The study, part of the Women’s Health Initiative (WHI), was conducted nationwide and included 271 cases of coronary heart disease in the first four years of the trials of estrogen alone and of estrogen plus progestin. “Because studies on hormone therapy have shown that they may increase heart attacks and strokes, many women have been reluctant to use this treatment,” said Paul F. Bray, M.D., Director, Division of Hematology at Jefferson Medical College of Thomas Jefferson University.
The study looked at levels of blood lipids and high sensitivity C-reactive protein (hsCRP) in women who did not have any previous cardiovascular disease. The results indicate those who entered the study with favorable cholesterol levels were not at increased risk of developing heart problems while taking hormones (estrogen alone or estrogen plus progestin), whereas women with unfavorable cholesterol levels were at a greater risk of having heart related complications.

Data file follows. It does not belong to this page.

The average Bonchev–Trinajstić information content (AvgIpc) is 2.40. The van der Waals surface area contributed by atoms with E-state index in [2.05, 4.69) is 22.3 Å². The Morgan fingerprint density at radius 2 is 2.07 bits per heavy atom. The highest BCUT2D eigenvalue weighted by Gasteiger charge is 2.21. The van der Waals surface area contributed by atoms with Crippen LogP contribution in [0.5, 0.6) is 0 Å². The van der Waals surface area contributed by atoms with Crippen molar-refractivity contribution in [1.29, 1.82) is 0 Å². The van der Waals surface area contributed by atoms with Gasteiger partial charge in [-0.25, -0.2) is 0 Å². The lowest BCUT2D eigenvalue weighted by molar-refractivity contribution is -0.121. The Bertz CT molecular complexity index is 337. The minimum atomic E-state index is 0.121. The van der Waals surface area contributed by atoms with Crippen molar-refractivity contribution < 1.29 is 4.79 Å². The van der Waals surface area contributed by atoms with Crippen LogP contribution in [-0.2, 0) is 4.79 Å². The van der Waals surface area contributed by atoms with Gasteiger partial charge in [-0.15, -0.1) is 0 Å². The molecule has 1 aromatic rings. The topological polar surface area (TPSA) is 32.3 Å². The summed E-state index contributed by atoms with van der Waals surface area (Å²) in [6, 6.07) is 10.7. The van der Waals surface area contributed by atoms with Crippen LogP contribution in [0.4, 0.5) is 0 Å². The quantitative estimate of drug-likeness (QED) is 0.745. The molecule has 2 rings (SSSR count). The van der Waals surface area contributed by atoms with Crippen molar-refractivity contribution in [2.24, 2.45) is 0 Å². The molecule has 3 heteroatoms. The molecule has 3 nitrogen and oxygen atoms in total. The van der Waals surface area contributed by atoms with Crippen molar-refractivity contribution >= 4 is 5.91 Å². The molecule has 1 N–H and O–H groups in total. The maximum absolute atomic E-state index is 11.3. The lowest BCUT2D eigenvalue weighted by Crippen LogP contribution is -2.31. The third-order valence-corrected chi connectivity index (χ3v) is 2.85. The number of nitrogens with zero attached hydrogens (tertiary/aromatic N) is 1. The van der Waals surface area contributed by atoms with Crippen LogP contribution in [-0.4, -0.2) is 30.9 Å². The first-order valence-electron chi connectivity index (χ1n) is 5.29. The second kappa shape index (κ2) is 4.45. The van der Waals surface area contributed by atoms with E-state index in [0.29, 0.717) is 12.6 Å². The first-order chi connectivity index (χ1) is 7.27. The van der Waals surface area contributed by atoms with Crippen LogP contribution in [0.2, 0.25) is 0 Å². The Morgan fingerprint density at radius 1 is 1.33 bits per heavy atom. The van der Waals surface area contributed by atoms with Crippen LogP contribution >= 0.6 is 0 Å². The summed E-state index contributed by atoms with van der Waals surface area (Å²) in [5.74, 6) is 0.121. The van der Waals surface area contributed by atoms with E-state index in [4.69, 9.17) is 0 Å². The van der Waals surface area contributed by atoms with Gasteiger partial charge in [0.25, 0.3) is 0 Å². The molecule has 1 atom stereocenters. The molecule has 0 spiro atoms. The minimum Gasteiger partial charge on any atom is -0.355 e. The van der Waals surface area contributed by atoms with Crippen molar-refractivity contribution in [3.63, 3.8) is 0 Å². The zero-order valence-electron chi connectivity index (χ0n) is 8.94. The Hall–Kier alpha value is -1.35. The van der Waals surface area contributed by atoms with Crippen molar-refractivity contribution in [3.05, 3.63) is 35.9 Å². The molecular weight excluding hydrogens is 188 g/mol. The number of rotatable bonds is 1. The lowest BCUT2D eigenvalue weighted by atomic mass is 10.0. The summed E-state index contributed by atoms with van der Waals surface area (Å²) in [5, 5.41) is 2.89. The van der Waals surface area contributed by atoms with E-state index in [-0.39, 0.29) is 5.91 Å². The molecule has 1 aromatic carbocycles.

Specifically, women with ratios of “bad” cholesterol to “good” cholesterol less than 2.5 did not appear to be at an increased heart disease risk when using hormone therapy. On the other hand, it is known that women with higher ratios of “bad” to “good” cholesterol were at higher risk of coronary heart disease, and this study shows that risk is magnified if they take hormone therapy. Elevated hsCRP appeared to predict higher risk in women taking estrogen, but not in women taking estrogen plus progestin compared to a placebo.
“This report only considered the effects of hormone therapy on coronary disease outcomes,” added Bray. “Instead of genetic testing or another more complicated test, we wanted to find a simple and effective way to assess the heart risk of hormone therapy. However, it should be noted that the WHI investigators have not found this test helpful in predicting the risk of stroke due to hormone therapy.
MEDICA.de; Source: Thomas Jefferson University